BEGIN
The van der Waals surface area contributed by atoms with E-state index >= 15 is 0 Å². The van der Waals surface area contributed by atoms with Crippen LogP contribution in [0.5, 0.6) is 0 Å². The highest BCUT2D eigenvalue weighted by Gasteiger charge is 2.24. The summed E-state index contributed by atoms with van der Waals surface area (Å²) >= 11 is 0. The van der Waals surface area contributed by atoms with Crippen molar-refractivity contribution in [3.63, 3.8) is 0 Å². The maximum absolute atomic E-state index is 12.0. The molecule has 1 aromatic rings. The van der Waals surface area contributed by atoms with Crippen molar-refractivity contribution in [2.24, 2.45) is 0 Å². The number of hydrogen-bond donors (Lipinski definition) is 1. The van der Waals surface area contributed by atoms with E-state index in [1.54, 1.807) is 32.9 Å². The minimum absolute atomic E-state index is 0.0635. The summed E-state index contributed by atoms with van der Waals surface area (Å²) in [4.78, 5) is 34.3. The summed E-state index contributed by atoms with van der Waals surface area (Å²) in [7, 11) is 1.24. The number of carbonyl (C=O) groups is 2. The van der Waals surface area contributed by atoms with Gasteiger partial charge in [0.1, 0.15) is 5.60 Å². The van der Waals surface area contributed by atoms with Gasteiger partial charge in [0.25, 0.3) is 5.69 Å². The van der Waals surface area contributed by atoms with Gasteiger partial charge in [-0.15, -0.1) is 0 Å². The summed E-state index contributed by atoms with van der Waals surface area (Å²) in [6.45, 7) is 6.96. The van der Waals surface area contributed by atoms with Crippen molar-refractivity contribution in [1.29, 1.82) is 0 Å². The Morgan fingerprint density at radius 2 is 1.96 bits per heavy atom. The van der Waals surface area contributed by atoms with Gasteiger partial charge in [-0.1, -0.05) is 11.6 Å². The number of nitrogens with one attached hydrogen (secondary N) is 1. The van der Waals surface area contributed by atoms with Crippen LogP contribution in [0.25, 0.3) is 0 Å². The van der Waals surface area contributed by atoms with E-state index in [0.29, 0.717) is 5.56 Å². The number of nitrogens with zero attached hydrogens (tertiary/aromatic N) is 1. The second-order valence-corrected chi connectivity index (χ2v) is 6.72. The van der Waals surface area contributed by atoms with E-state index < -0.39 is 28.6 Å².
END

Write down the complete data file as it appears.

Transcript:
The van der Waals surface area contributed by atoms with E-state index >= 15 is 0 Å². The van der Waals surface area contributed by atoms with Crippen LogP contribution in [0.5, 0.6) is 0 Å². The highest BCUT2D eigenvalue weighted by Gasteiger charge is 2.24. The summed E-state index contributed by atoms with van der Waals surface area (Å²) >= 11 is 0. The van der Waals surface area contributed by atoms with Crippen molar-refractivity contribution in [3.63, 3.8) is 0 Å². The maximum absolute atomic E-state index is 12.0. The molecule has 1 aromatic rings. The van der Waals surface area contributed by atoms with Crippen molar-refractivity contribution in [2.24, 2.45) is 0 Å². The number of hydrogen-bond donors (Lipinski definition) is 1. The van der Waals surface area contributed by atoms with E-state index in [1.54, 1.807) is 32.9 Å². The minimum absolute atomic E-state index is 0.0635. The summed E-state index contributed by atoms with van der Waals surface area (Å²) in [4.78, 5) is 34.3. The summed E-state index contributed by atoms with van der Waals surface area (Å²) in [7, 11) is 1.24. The number of carbonyl (C=O) groups is 2. The van der Waals surface area contributed by atoms with Gasteiger partial charge in [0.1, 0.15) is 5.60 Å². The van der Waals surface area contributed by atoms with Gasteiger partial charge in [0.25, 0.3) is 5.69 Å². The van der Waals surface area contributed by atoms with Gasteiger partial charge in [-0.15, -0.1) is 0 Å². The summed E-state index contributed by atoms with van der Waals surface area (Å²) in [6.45, 7) is 6.96. The van der Waals surface area contributed by atoms with Crippen molar-refractivity contribution in [1.29, 1.82) is 0 Å². The Morgan fingerprint density at radius 2 is 1.96 bits per heavy atom. The van der Waals surface area contributed by atoms with Gasteiger partial charge in [-0.1, -0.05) is 11.6 Å². The number of nitrogens with one attached hydrogen (secondary N) is 1. The van der Waals surface area contributed by atoms with Crippen LogP contribution in [0.25, 0.3) is 0 Å². The van der Waals surface area contributed by atoms with E-state index in [0.29, 0.717) is 5.56 Å². The number of nitrogens with zero attached hydrogens (tertiary/aromatic N) is 1. The second-order valence-corrected chi connectivity index (χ2v) is 6.72. The van der Waals surface area contributed by atoms with E-state index < -0.39 is 28.6 Å².